Last night, the Food Network aired The Big Waste. Apparently, it was a cooking competition using food that would normally have been tossed.
Not having cable, I didn’t catch the show. But I’ll be sure to add it to this post if video becomes available. In the meantime, who saw it? Thoughts?
What I can say is that it’s heartening to see a major television network tackle the topic of food waste and enlist a major food personality like Bobby Flay to do so. So I’m optimistic that this is a positive sign!
(Also–the show reairs Saturday at 4 p.m. EST. )
January 9, 2012 | Posted in General|Comments closed
It being 2012, we can safely say the holidays are in the rearview mirror (Right? I’m not forgetting anything, am I?). Given that, I thought it’d be fun to swap tales of holiday leftover usage from your kitchen or others.
Last night I made scalloped potatoes which included the mashed potatoes from Christmas. Tonight I made fettucine alfredo with the last of the whipped cream from Christmas. It turns out that adding obscene amounts of butter to leftovers is the key to palatability.
No food waste in 2012, but much cardiovascular disease.
Kudos to Katy for sacrificing her family’s health to use up those leftovers. Kidding!
While adding boatloads of butter to leftovers is certainly one way to use up your food, there are plenty of other options. What’s the American version of bubble and squeak? Hash?
Lest you have any doubts on how utterly doable food recovery is…the below video will hopefully communicate that just a few people working together can make a huge dent in local hunger by rescuing and redistributing food. (Heck, one woman and a van can work wonders.)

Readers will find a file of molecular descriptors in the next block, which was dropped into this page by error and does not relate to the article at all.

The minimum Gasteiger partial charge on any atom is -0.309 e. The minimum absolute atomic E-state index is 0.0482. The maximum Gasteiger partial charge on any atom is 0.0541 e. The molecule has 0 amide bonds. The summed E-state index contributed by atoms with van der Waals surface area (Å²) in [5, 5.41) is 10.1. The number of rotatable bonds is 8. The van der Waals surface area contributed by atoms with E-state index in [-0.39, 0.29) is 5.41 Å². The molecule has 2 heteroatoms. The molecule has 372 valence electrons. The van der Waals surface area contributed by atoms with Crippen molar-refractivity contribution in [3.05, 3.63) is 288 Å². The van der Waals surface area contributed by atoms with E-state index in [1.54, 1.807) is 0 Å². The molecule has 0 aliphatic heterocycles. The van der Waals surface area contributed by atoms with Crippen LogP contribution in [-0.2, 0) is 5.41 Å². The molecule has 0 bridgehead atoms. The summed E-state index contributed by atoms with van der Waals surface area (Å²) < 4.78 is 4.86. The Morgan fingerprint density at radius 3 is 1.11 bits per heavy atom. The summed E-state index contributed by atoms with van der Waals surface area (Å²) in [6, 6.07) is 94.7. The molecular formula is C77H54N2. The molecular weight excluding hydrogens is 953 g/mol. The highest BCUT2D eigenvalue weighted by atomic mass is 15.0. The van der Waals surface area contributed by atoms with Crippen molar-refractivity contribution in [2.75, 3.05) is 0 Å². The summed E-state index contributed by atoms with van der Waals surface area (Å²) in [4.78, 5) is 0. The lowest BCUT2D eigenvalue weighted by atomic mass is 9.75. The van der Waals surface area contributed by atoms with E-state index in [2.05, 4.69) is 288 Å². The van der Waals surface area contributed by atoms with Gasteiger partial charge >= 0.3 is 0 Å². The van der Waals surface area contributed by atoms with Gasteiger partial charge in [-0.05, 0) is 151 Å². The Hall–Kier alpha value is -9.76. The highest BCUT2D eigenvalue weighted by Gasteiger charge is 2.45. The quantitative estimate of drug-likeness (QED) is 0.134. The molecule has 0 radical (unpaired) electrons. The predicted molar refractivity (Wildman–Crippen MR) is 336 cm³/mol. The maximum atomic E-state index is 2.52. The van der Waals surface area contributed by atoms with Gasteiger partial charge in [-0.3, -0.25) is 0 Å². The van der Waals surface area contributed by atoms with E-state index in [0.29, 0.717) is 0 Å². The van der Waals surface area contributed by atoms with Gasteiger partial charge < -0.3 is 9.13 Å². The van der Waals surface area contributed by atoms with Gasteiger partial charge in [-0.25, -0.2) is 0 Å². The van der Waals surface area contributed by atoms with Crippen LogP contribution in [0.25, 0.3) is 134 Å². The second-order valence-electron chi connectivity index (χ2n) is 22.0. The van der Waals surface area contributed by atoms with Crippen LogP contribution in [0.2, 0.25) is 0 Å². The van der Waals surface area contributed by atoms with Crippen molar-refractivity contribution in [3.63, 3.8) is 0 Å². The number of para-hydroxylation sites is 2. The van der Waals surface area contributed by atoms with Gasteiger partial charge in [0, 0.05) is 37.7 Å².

With the holidays fast approaching, I wanted to pass on a few quick tips to help you minimize holiday food waste:
1. Don’t cook too much food. Thanksgiving celebrates abundance. As far as I know, none of the winter holidays do. Get a good guest count and try not to go overboard. After all, we can only eat so much goose.
2. Don’t serve too much. Let family and friends serve themselves so they can take as much or as little as they want. Beware the “good provider syndrome,”
3. Be proactive with leftovers. Share the love and leftovers–redistribute them to other guests. And then repurpose what you have leftover. It helps to have an idea of other dishes you can create with leftovers (i.e. roast chicken to chicken soup).
Bonus: Eat some fruitcake–nobody else is going to!